The forecast for the Transat Jacques Vabre is a shocker. The tradewinds void isn't a good prospect for the ARC rally either
Ah, what could be better than barrelling down the Trades to the Caribbean?
Such a pity then that it doesn’t look like the skippers of the Transat Jacques Vabre will be doing too much of that until they are quite close to the Caribbean Sea.
This picture shows the various quickest routes as calculated on the routeing software run by Mike Golding. Even if he moved the start point on past Ushant, it was still telling him the fastest route was north of the Azores and, extrapolating data on the most notherly option, almost as far as Newfoundland.
In the real world, I doubt anyone would end up on the extreme northerly route. Quite apart from the likely battering from some pretty heavy reaching, you’d eventually run into a hefty counter-current from the Gulf Stream. That one doesn’t make much sense as a route to Costa Rica.
But the rhumb line route does look quite possible because, as you can see, running down to the Cape Verdes to pick up the tradewinds would force boats through some very light winds, and it would add many hundreds of extra miles to the course.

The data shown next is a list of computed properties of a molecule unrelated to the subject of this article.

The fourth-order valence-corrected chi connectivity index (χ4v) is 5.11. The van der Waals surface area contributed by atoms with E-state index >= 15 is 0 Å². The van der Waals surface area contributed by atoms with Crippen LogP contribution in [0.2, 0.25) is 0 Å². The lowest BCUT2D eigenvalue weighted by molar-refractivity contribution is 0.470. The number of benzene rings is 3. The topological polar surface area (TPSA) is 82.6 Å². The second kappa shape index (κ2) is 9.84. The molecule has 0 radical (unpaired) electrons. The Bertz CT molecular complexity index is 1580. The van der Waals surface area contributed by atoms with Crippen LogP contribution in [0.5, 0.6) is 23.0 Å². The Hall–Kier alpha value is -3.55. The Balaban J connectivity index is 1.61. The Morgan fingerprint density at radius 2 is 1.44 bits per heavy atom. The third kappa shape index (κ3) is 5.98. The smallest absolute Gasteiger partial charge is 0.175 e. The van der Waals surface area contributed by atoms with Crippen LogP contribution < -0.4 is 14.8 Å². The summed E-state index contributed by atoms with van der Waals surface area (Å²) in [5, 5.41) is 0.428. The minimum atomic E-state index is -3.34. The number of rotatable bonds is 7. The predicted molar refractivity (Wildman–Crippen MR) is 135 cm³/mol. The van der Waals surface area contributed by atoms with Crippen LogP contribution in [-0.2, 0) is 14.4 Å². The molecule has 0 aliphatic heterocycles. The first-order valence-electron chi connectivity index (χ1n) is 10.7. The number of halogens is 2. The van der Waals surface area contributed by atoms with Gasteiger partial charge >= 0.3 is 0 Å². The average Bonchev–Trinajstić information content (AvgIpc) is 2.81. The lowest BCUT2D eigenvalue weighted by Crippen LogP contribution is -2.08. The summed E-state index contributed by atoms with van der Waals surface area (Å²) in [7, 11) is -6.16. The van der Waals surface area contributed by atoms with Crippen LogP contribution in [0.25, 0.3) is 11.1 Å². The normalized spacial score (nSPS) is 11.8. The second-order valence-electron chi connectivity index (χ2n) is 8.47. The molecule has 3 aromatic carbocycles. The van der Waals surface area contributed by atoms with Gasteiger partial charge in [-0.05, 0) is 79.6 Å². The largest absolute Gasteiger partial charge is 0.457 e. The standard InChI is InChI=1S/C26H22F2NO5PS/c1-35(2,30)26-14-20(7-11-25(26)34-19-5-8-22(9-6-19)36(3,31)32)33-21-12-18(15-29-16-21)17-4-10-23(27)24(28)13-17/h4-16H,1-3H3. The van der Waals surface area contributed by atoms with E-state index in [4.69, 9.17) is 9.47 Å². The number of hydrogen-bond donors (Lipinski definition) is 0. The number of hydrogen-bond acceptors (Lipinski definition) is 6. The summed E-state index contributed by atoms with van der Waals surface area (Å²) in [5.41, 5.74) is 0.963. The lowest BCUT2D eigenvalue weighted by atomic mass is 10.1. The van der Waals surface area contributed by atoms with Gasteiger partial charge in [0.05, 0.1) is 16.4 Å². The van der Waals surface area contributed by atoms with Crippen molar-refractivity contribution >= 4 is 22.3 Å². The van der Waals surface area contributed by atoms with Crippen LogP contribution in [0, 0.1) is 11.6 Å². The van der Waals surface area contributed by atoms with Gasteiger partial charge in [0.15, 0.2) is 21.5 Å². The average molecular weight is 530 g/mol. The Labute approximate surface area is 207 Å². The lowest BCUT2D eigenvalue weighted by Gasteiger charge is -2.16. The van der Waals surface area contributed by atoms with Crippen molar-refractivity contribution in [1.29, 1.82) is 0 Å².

So the course looks cold and hard. Not much call for shorts or umbrellas in the drinks.
If you happen to be one of the hundreds of people doing the ARC rally in a couple of weeks’ time, or crossing the Atlantic independently, take note. The La Solidaire du Chocolat race from France to Mexico has also been shocker: for the first two weeks the Class 40s all had to bash upwind.
It appears that the Azores High is settled pretty well south and the tradewinds are not yet well established. Not that nice a picture if you’re hoping for for flying fish and melting butter.